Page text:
Although plenty would disagree, and some would even fight against it, eSports is fast becoming a lucrative business. Whereas a few years ago the concept of someone making money off competitive gaming seemed as alien as affordable VR headsets, now gamers train year round in the hopes of capturing huge prizes. And that’s just what five Americans did this weekend, when they won The International 5.
For those who might be unfamiliar, The International is Valve’s annual Dota 2 tournament. It brings in hundreds of thousands of viewers every year, and attracts the best of the best when it comes to the hugely popular MOBA sequel. For all intents and purposes, it’s the Super Bowl of competitive gaming.
With that, comes the expectation that only the cream of the crop would be capable of winning The International, and for the past four events that cream came from either China or Sweden. But this year it was Evil Geniuses, one of only two American teams in the whole tournament and a major underdog, that captured the top prize of more than $6.6 million.
Like any good underdog story, Evil Geniuses victory didn’t come easy. The Dota 2 team faced stiff competition and even lost to their inevitable Grand Finals opponent, China’s CDEC Gaming, earlier on in the tournament. However, the double elimination set-up for The International put EG on a path for redemption, and a juicy rematch with CDEC. And the rest is, as they say, history.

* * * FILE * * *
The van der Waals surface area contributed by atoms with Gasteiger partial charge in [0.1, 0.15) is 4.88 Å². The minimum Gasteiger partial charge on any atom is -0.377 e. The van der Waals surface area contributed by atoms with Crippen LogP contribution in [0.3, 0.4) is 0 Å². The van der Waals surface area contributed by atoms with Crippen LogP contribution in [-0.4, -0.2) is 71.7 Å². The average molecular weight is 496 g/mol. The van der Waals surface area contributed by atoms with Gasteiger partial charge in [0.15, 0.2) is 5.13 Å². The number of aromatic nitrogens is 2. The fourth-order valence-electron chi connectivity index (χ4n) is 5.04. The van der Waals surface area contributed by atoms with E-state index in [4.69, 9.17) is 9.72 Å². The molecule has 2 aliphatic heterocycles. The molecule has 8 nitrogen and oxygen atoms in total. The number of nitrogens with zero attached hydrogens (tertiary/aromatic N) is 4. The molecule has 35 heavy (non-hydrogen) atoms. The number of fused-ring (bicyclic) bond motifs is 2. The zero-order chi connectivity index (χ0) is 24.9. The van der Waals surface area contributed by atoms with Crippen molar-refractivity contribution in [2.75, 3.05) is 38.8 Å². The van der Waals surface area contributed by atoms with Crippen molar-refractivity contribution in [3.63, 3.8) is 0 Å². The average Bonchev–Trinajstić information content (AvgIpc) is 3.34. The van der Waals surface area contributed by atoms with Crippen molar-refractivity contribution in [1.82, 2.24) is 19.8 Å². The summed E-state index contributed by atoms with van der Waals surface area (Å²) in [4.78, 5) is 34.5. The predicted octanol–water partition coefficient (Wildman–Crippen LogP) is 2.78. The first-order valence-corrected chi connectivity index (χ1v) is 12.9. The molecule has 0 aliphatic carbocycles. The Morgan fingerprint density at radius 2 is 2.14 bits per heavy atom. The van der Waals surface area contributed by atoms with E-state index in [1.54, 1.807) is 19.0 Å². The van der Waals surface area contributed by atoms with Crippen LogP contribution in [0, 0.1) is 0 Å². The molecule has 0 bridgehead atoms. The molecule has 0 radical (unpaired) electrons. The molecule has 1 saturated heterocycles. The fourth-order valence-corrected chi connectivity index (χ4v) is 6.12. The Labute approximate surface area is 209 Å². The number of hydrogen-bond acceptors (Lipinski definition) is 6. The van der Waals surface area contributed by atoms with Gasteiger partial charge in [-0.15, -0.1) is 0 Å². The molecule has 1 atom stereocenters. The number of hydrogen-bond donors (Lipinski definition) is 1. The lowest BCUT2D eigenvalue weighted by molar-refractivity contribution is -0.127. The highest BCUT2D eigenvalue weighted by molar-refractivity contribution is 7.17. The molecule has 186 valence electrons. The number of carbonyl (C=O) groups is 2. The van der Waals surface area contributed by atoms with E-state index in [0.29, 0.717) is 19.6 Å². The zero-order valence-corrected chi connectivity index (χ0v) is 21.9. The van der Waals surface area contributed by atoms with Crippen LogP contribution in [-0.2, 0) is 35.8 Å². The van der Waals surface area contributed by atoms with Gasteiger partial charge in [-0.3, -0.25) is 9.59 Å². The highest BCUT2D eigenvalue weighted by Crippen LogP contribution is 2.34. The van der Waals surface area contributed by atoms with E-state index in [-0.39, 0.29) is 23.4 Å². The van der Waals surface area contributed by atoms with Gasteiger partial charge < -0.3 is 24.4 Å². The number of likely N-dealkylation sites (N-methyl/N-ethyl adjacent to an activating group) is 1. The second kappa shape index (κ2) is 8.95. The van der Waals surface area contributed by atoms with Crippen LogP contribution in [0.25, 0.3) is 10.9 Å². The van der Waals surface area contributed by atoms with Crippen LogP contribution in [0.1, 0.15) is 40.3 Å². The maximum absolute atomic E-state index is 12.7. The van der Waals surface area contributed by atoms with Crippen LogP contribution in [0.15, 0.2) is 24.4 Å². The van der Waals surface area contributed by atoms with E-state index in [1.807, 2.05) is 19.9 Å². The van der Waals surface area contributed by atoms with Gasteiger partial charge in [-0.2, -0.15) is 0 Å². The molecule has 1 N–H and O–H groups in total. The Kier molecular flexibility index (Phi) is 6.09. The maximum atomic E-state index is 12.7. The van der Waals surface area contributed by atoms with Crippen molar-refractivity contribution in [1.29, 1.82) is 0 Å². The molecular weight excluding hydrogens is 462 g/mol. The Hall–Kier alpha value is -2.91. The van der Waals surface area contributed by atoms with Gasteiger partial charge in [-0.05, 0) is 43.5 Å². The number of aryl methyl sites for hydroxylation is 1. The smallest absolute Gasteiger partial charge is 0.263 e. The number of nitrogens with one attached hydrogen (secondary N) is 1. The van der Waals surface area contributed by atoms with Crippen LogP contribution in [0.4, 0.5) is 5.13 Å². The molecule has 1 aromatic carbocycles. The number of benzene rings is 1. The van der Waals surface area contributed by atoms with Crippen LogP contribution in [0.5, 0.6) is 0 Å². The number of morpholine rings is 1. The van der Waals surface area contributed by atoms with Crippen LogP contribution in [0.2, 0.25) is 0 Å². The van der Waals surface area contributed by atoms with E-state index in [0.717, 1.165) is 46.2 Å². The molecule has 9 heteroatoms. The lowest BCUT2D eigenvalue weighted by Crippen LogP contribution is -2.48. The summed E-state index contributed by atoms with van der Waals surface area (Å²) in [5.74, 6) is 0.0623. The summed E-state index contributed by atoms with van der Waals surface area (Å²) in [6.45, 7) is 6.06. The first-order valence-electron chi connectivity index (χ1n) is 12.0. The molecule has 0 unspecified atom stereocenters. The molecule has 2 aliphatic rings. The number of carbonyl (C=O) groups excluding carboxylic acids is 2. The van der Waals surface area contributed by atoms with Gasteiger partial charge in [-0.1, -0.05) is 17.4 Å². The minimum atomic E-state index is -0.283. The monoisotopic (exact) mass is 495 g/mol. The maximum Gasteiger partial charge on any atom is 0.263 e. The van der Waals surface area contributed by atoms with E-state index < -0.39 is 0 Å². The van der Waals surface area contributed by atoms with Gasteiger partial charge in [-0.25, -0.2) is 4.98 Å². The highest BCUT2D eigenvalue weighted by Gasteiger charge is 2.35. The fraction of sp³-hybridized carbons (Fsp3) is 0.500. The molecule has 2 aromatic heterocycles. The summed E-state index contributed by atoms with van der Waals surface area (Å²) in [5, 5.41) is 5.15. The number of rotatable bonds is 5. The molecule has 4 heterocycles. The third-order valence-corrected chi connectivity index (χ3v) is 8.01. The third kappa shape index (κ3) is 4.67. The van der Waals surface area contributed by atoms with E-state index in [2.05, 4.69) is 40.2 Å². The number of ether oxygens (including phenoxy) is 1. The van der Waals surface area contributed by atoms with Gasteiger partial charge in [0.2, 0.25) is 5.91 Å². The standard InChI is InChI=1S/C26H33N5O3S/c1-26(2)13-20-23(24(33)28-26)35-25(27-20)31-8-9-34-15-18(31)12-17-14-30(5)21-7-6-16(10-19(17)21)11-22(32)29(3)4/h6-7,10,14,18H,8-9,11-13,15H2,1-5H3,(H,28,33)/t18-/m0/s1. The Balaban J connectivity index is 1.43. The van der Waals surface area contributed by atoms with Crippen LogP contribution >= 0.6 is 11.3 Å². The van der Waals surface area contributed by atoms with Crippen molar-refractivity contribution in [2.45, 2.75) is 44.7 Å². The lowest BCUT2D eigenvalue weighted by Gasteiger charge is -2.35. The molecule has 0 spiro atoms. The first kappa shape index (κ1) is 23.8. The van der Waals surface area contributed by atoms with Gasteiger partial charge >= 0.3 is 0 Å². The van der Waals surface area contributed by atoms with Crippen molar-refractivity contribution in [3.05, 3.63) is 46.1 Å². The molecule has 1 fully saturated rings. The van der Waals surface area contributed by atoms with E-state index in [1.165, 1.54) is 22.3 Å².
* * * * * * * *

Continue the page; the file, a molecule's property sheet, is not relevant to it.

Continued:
For Dota 2 fans, EG’s victory proved that eSports tournaments can be just as unpredictable and thrilling as any major sporting event. All the important components were there: the Cinderella story, the seemingly unbeatable favorite, and a crowd roaring throughout the entire final matches.
There’s no doubt plenty will turn up their noses at The International 5 and gaming tournaments like it, but there’s no denying that eSports is only growing in popularity. Last year’s prize pool for The International, for example, was $10 million, while this year’s exceeded $18 million. What’s even more impressive is that the bulk of that sum was contributed by eSports fans who bought various Dota 2 items and in turn built up the prize pool.
The biggest question now is how far The International will balloon next year, and whether or not it will take a prominent stage. With events like Heroes of the Dorm being featured on ESPN, one has to assume the sports network is working on deals with Valve, but only time will tell whether we see Dota 2 right there alongside baseball and football.
Did you watch any of The International 5? What did you think of the event as a whole?